But my last comment was to your statement about telling people to walk. How about you let people decide how they want to get around? Actually, they are going to. I’m not advocating disobeying any laws by saying that.

    2. It’s not that people are resistant to change they are “resistant to using common sense, following the law and having consideration for others” while playing with their shiny new toy. They will rationalize any nutty idea then discard it as soon as the next thing comes along.

  5. Bird settled with the City of Santa Monica for $300,000.plus they have to get licenses. A friend who lives there says many residents are so fed up with the scooters being all over the place and tripping over them, that they are throwing them in dumpsters. Do we really want our Sheriffs trying to enforce these things and handing out tickets???

    1. That’s only one version of what’s happening in Santa Monica. Many people love them and are using them as last mile transportation from the subway to their final destination. People use the bike lanes and have learned not to be on the sidewalk, but it takes some education and a learning curve.

      1. Talking points “last mile”…..no such thing.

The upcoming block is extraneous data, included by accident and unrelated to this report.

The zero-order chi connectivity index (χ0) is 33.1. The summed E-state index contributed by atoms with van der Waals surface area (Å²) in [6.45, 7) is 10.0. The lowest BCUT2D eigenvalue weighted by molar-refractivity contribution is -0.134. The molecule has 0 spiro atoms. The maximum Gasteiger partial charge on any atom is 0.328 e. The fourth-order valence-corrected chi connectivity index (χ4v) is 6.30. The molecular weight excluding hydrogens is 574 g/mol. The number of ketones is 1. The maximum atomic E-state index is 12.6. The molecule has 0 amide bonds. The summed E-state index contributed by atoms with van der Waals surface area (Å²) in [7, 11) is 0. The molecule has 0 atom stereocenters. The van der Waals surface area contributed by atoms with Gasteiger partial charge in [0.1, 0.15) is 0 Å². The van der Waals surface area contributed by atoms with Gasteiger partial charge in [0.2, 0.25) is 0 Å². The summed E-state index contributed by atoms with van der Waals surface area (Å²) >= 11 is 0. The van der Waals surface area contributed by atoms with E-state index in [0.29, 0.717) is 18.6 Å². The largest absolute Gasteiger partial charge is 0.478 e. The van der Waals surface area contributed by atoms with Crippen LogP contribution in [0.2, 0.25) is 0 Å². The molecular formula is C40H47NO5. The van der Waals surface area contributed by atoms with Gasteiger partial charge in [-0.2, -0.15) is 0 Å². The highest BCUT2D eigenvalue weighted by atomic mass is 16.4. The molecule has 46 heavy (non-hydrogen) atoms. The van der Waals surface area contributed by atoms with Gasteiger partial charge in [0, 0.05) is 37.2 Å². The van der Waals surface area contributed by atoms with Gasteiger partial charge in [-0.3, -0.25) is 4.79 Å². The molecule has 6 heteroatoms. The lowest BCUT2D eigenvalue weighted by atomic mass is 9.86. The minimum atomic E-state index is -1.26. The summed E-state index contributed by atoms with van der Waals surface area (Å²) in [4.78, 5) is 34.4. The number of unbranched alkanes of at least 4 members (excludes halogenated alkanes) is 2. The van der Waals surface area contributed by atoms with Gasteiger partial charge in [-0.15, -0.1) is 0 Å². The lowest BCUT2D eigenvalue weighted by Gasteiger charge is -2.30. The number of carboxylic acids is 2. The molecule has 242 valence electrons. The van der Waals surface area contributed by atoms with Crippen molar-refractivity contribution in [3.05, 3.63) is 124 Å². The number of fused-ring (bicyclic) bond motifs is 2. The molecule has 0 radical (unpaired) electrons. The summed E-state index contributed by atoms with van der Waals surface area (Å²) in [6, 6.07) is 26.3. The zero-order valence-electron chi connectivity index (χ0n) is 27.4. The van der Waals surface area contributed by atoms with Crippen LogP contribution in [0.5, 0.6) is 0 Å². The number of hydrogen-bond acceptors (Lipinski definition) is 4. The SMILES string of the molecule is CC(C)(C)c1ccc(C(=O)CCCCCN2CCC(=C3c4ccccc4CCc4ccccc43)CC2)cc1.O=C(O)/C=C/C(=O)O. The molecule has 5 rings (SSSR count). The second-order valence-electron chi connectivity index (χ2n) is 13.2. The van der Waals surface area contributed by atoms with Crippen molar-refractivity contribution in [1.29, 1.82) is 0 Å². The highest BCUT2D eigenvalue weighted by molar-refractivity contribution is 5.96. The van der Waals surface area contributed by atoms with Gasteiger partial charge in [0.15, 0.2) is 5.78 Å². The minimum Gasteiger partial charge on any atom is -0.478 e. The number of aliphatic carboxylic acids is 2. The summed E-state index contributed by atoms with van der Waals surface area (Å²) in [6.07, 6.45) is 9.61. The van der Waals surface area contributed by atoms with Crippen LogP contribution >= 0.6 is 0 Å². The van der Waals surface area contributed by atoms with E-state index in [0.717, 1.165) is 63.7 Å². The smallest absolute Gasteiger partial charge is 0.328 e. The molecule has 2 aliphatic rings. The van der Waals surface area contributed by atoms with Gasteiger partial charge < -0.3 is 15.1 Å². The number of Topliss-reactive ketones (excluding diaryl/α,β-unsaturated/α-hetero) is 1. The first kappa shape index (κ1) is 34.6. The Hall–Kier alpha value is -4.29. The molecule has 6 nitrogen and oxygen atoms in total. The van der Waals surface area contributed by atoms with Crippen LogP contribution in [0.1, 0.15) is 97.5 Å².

No one is using it to go a mile from mass transit. People need to get to work not take joyrides for $6.

        1. How do you know this? That “no one” is using it for that? I did this very thing, just the other day, on a scooter (with a helmet, not on the sidewalk).

          I used to take my bike, all the time, to “close the gap” between my place and the nearest bus stop. Then lock my bike there, or put it on the bus bike rack, and sometimes using it to “close the gap” to where I’m going. The length of time (and connections) dissuade a lot of people from using public transit. When you add the time it can take to get to transit stops, it can turn out to be quite a chunk of time to get from one place to another.

          Bicycles, and now scooters, can sometimes actually make taking public transportation easier. I’ve seen it happen with others, and I know it happens, because I’ve done it myself.

          Also, it isn’t anywhere near $6. I believe Bird charges a base of $1, and then $0.15 per mile.